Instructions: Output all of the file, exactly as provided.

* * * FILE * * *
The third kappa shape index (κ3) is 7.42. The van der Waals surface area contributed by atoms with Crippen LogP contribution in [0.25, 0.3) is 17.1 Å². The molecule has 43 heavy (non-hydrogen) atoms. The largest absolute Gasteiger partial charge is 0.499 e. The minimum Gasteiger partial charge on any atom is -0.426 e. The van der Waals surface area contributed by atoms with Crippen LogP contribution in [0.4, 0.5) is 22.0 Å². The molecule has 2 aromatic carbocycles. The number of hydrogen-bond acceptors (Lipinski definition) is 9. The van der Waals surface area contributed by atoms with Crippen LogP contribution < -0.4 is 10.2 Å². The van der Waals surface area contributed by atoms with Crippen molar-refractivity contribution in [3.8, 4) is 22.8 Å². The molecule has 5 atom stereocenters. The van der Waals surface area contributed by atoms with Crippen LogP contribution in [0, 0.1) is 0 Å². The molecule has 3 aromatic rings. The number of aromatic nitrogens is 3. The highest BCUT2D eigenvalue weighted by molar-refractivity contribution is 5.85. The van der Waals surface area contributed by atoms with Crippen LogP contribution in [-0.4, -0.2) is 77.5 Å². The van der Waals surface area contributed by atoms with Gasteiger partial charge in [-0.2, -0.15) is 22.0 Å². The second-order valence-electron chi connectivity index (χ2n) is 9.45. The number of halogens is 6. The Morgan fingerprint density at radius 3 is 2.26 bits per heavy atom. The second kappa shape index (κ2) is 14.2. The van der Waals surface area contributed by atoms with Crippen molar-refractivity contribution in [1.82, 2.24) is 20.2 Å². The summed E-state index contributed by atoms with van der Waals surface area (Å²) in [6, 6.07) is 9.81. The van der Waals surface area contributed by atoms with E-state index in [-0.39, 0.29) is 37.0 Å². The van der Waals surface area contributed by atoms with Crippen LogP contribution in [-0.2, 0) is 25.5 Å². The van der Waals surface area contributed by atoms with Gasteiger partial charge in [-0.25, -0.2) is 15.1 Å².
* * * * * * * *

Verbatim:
The third kappa shape index (κ3) is 7.42. The van der Waals surface area contributed by atoms with Crippen LogP contribution in [0.25, 0.3) is 17.1 Å². The molecule has 43 heavy (non-hydrogen) atoms. The largest absolute Gasteiger partial charge is 0.499 e. The minimum Gasteiger partial charge on any atom is -0.426 e. The van der Waals surface area contributed by atoms with Crippen LogP contribution in [0.4, 0.5) is 22.0 Å². The molecule has 2 aromatic carbocycles. The number of hydrogen-bond acceptors (Lipinski definition) is 9. The van der Waals surface area contributed by atoms with Crippen LogP contribution < -0.4 is 10.2 Å². The van der Waals surface area contributed by atoms with Crippen molar-refractivity contribution in [3.8, 4) is 22.8 Å². The molecule has 5 atom stereocenters. The van der Waals surface area contributed by atoms with Crippen LogP contribution in [0, 0.1) is 0 Å². The molecule has 3 aromatic rings. The number of aromatic nitrogens is 3. The highest BCUT2D eigenvalue weighted by molar-refractivity contribution is 5.85. The van der Waals surface area contributed by atoms with Crippen LogP contribution in [-0.4, -0.2) is 77.5 Å². The van der Waals surface area contributed by atoms with Gasteiger partial charge in [-0.2, -0.15) is 22.0 Å². The second-order valence-electron chi connectivity index (χ2n) is 9.45. The number of halogens is 6. The Morgan fingerprint density at radius 3 is 2.26 bits per heavy atom. The second kappa shape index (κ2) is 14.2. The van der Waals surface area contributed by atoms with Crippen molar-refractivity contribution in [1.82, 2.24) is 20.2 Å². The summed E-state index contributed by atoms with van der Waals surface area (Å²) in [6, 6.07) is 9.81. The van der Waals surface area contributed by atoms with E-state index in [-0.39, 0.29) is 37.0 Å². The van der Waals surface area contributed by atoms with Crippen LogP contribution in [-0.2, 0) is 25.5 Å². The van der Waals surface area contributed by atoms with Gasteiger partial charge in [-0.25, -0.2) is 15.1 Å².